I am using a LSTM RNN in Python and have successfully completed the prediction phase. My ultimate goal is anomaly detection. I'm hoping to have something like what you could see on Facebook Prophet, with anomalies marked as black dots below:

Anomaly Detection in Prophet
(source: research.fb.com)

I've read loads of articles about how to classify with text/sequence data but there's not much on univariate time series data- only timestamps and randomly generated values with a few anomalies. One answer linked to the following method:

Anomaly detection is done by using the prediction errors as anomaly indicators.Prediction error is the difference between prediction made at time t−1 and the in-put value received at time t. The prediction errors from training data are modeled using a Gaussian distribution. The parameters of the Gaussian, mean and variance, are computed using maximum likelihood estimation (MLE). On new data, the log probability densities (PDs) of errors are calculated and used as anomaly scores: with lower values indicating a greater likelihood of the observation being an anomaly. A validation set containing both normal data and anomalies is used to set a threshold on log PD values that can separate anomalies from normal observations and incur as few false positives as possible. A separate test set is used to evaluate the model. Source

I understand overall why this method would be used but I have little idea of how to implement it with a Sequential Keras model. Does anyone have or know of some example code? Bonus if there is a way to visualize this because I don't know how I would go about that side of things either.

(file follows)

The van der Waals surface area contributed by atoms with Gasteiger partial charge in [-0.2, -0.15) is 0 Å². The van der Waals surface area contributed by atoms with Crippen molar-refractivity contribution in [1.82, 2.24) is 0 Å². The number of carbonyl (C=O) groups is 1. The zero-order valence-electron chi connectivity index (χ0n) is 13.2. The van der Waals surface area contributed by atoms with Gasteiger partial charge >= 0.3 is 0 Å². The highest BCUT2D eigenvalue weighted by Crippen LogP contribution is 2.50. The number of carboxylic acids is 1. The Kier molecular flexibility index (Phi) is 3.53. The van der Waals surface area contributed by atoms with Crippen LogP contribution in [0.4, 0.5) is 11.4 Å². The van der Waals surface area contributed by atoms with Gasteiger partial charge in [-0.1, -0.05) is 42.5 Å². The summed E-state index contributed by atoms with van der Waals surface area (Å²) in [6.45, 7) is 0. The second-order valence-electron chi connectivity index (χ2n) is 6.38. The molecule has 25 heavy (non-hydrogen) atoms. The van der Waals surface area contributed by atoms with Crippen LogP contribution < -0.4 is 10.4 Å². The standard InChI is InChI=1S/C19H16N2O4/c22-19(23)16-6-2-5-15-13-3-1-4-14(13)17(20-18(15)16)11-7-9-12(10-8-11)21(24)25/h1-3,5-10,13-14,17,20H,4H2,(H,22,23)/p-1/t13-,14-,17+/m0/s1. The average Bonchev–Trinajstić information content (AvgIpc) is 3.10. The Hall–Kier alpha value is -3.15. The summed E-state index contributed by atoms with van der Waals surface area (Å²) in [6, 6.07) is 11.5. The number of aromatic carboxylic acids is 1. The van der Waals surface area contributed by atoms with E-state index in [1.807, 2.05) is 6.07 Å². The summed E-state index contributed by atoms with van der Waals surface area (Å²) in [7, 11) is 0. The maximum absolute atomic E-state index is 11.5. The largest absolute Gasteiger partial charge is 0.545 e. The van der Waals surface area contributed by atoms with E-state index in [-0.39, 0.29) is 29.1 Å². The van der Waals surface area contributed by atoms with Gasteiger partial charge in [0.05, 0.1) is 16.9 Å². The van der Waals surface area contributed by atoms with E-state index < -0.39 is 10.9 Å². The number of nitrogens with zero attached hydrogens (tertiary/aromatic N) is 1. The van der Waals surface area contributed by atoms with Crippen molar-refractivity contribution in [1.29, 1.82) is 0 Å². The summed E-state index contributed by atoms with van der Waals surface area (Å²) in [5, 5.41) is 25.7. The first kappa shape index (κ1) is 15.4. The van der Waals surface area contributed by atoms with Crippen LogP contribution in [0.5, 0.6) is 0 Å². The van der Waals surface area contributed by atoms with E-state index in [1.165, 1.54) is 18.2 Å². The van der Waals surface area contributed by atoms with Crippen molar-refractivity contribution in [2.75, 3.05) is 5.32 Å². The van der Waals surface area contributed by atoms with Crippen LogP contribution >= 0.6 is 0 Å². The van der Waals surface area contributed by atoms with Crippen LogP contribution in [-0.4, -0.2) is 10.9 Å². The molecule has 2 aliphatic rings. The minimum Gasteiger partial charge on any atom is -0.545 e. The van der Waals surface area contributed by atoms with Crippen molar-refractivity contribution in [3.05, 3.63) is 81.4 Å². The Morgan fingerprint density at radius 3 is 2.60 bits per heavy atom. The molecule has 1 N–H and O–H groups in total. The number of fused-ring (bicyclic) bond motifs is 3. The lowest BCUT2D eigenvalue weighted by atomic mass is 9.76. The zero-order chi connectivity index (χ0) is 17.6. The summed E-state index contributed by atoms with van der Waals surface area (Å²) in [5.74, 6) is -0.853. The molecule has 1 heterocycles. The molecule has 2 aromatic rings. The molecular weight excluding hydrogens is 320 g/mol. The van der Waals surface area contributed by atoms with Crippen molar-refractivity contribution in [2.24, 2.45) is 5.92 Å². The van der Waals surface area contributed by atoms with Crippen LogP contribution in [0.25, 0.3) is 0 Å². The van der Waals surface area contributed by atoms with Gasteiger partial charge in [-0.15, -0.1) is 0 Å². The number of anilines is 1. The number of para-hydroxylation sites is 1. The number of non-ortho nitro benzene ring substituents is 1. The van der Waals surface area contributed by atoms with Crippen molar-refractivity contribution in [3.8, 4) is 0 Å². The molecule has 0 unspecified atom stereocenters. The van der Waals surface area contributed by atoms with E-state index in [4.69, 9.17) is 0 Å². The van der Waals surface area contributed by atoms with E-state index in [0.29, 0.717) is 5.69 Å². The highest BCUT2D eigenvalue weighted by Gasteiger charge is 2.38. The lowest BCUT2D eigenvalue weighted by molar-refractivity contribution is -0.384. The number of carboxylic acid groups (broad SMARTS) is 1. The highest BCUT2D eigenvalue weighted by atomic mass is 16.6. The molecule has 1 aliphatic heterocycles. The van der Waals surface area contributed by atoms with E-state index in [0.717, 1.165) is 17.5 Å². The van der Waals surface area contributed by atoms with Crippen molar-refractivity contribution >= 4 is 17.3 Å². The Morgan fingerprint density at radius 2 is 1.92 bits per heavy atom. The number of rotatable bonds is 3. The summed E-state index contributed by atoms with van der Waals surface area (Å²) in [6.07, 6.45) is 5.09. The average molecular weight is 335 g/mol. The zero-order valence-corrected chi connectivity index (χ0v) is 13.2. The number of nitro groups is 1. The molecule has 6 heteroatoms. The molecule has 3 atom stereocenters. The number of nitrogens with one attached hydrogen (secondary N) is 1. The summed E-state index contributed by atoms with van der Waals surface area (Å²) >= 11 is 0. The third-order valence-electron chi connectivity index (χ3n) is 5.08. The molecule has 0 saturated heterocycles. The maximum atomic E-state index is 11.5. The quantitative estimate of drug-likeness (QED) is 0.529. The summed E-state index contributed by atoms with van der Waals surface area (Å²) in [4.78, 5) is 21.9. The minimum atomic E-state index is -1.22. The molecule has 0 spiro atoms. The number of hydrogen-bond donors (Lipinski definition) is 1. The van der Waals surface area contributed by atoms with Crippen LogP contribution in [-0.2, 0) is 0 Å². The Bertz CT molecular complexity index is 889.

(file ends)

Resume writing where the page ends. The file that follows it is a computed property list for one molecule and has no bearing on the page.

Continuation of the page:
Please help and thank you!

  • $\begingroup$ This guy developed exactly the same LSTM model with unsupervised anomaly data based on errors: link. Uses Keras and Tensorflow $\endgroup$
    – Sultan1991
    Commented Nov 14, 2018 at 6:55
  • $\begingroup$ Actually black dots in Prophet are the actual observations not anomalies. $\endgroup$ Commented Mar 26, 2020 at 17:47

2 Answers 2


I've been in that situation before,

there's this article on medium where the guy uses keras,tf for predicting credit card fraud detection using autoencoders which have Dense layers, but you can try the same with LSTM, can't say for sure whether it will work, but if in case it doesn't work, please try Conv1d because nowadays convolutional networks are more promising than LSTMs and GRUs -> source

Even if autoencoder doesn't help, that guy has visualizations for seeing anomalies, you must at least try them.

Hope this helps.

  • 1
    $\begingroup$ Thank you! I will look into this and also consider Conv1d. I had thought that CNNs were more for images but I might have misread. $\endgroup$
    – Ari
    Commented Jul 5, 2018 at 19:20

This is an old question, but I feel like a simple answer is missing, so here it goes:

  1. Use your test set to predict your time steps according to the keras prediction model you already built.

  2. Substract these predictions from the actual values to get your prediction errors.

  3. Plot these in, for example, a histogram to see the usual distribution of errors, like below:

Source: https://www.researchgate.net/figure/Prediction-Error-Distribution-of-5-and-60-Second-Prediction-Windows_fig7_315858525

  1. According to this plot and statistics, decide on a useful threshold (in this case, e.g. -5 and +7).

  2. For your anomaly detection, simply predict the next timestep with your model. Then wait for the actual result of this step and substract it from your prediction. If the difference is bigger then -5 or +7, this is an anomaly.

  3. If you find you have too many anomalies, or are missing some, then adjust your thresholds accordingly or retrain your model with different parameters.


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